While promoting Vishwaroopam 2, Kamal Hassan said that the directors of his youth (K Balachander, K Vishwanath, Singeetam Srinivas Rao etc) had never attempted to make an out and out espionage/action film simply because they felt that they didn't understand the nuances of the medium well enough. Indian cinema did not have a history with genre films at the time, and the possibility of making a bad movie scared those maverick storytellers more than the loss of money it might entail.
Time has shown us that this fear was not baseless, as for every Gudachari 116 we have had a Jawaan
, for every Baby
we've gotten a Tiger Zinda Hai
, and for every Agent 999 film we've been cursed with a Bang Bang
Adivi Sesh, however, seems to have put his stock in learning from both the mistakes of his local predecessors and the successes of films the world over. An average Indian filmgoer wants songs, fights, romance and patriotism in his/her films whereas a more "discerning" cinema lover looks for complex characters, technique, themes and ambition. A story about a son trying to emulate his legendary father's success as a spy while being questioned about his actual motivations for doing so by his lady love and also being hunted down for a rogue agent might just be a story that pleases audiences on both sides of the aisle.
Goodachari borrows its title, and its lead character's name and his code number from a 1966 Telugu film of the same name. It borrows its entire training sequence from a certain Hollywood spy satire directed by Matthew Vaughn. And it sprinkles in some melodrama and jingoism from other films it passed on the street while covertly carrying out its mission. But all these aspects contribute to the movie's biggest triumph, which is its mastery of misdirection.
The film presents an infallible portrait of its hero, but cuts him down to size (as much as a Telugu film will allow itself to do). The film wants you to think that Vennela Kishore was cast to speak English in his trademark "funny" way, but soon subverts your expectations by illustrating his competency as an Intelligence Agent. The film lacks subtlety, nuance, good acting and strong production values at its commencement, but like its lead character who is run through the gamut of spy training, the film's cast and crew too seem to have undergone rigorous training in the art of filmmaking through the course of making their movie. The character design gets richer, the conflicts get murkier, and the production itself gets an upgrade by the time the closing credits roll.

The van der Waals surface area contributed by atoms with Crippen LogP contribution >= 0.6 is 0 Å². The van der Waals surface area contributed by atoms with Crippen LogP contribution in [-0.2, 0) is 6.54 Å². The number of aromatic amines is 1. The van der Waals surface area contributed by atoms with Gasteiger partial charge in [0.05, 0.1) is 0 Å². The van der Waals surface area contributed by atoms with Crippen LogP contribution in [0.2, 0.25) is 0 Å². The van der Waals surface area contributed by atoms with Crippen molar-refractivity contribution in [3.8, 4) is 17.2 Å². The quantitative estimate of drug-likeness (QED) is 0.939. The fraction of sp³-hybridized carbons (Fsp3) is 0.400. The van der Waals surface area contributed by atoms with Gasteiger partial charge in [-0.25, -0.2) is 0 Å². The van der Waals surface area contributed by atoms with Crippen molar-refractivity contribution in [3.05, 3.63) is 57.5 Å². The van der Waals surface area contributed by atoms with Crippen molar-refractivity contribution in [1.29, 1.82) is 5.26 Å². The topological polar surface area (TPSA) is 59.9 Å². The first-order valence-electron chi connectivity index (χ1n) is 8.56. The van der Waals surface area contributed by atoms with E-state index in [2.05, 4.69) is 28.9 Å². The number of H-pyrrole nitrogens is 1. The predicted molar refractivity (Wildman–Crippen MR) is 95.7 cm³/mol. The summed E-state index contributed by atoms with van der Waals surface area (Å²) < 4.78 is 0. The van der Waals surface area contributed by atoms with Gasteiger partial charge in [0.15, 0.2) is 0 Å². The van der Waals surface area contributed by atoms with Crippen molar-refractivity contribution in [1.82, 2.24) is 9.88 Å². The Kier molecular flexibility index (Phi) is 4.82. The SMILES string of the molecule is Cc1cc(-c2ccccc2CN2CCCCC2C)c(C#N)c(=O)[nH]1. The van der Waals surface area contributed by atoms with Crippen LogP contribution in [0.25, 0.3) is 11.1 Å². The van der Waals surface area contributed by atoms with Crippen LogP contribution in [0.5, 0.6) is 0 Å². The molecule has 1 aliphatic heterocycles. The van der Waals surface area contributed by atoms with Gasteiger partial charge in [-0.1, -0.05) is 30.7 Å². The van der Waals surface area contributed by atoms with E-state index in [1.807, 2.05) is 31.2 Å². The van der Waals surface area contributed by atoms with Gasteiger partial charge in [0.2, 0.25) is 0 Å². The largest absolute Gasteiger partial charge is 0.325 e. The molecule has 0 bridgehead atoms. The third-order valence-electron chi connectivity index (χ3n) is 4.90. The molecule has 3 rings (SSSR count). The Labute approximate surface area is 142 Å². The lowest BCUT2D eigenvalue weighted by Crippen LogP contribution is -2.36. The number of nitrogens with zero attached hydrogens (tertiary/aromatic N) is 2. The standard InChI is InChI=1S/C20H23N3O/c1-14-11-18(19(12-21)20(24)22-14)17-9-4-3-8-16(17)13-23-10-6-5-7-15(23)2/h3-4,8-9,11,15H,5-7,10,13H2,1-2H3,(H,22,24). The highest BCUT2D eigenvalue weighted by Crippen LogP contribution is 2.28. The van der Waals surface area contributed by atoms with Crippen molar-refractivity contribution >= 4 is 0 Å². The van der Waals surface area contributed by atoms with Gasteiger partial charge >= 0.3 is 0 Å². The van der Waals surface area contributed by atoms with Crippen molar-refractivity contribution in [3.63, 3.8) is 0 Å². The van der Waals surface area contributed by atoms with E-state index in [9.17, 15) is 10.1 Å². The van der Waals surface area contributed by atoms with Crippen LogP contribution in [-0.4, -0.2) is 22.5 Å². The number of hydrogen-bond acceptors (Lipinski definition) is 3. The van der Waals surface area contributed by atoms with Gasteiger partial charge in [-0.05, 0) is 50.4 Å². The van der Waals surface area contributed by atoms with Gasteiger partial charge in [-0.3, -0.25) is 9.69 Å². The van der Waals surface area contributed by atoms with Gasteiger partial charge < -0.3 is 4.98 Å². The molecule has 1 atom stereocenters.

Goodachari takes a cue from Prasthanam
and leaves the audience with the lasting memory of a well-told story by exorcizing the demons of masala cinema in the first half. While it borrows Ravi Prakash to incite its narrative, the narrative itself isn't as compelling as it needs to be. This can be partly attributed to Adivi Sesh's lack of finesse as a leading man. He is tall and dark and almost resembles a debonair spy when looked at through some rose-tinted glasses, but he is not a commanding enough presence on-screen. His relationship with the gorgeous Shobita Dhulipala's Sameera is forced at best, and undermines his organization's effectiveness at worst.
Not every one of the movie's many conflicts is carried by actors of Prakash Raj's calibre, and that becomes wholly palpable as green actors mumble through strong lines with either inhumanly stoic or overtly cheerful expressions on their face. Then again, the film picks its final battle wisely, and for that, we give a half tip of our hats.
The other half is reserved for when Goodachari stages its final battle in a more convincing manner. What begins with a truly whistle-worthy twist, followed by an excellently choreographed one-take fight scene, ends with the villain escaping the clutches of the Indian Army even though he is fully surrounded. Moments like this one take away from the movie's overall presentation as it stages its scenes to reach moments on the page rather than pay attention to continuity and logic. This sequence is just one in many, and if it weren't for a slick story and an oft pulse-pounding score, we would be paying more attention to sore thumbs rather than putting medical attention aside for the time being.
Goodachari doesn't have a plethora of Indian spy movies to draw from to be a convincing satire, it doesn't have the big budget to be a blockbuster hopping from country to country, it doesn't have a Wally Pfister or a Roger Deakins behind the camera to fill its frames with symbolic imagery while making it look like a million bucks, and it doesn't have a Ken Adam to give it an iconic set design (or a set design in general). What it does have, however, is its adherence to the basics of storytelling.
The result is a cinematic representation of shooting for the stars and landing on the moon, but we'd say landing on the moon is better than face-planting on the earth on any given day.
P. S. Even in super-secret spy organizations, nepotism always rocks.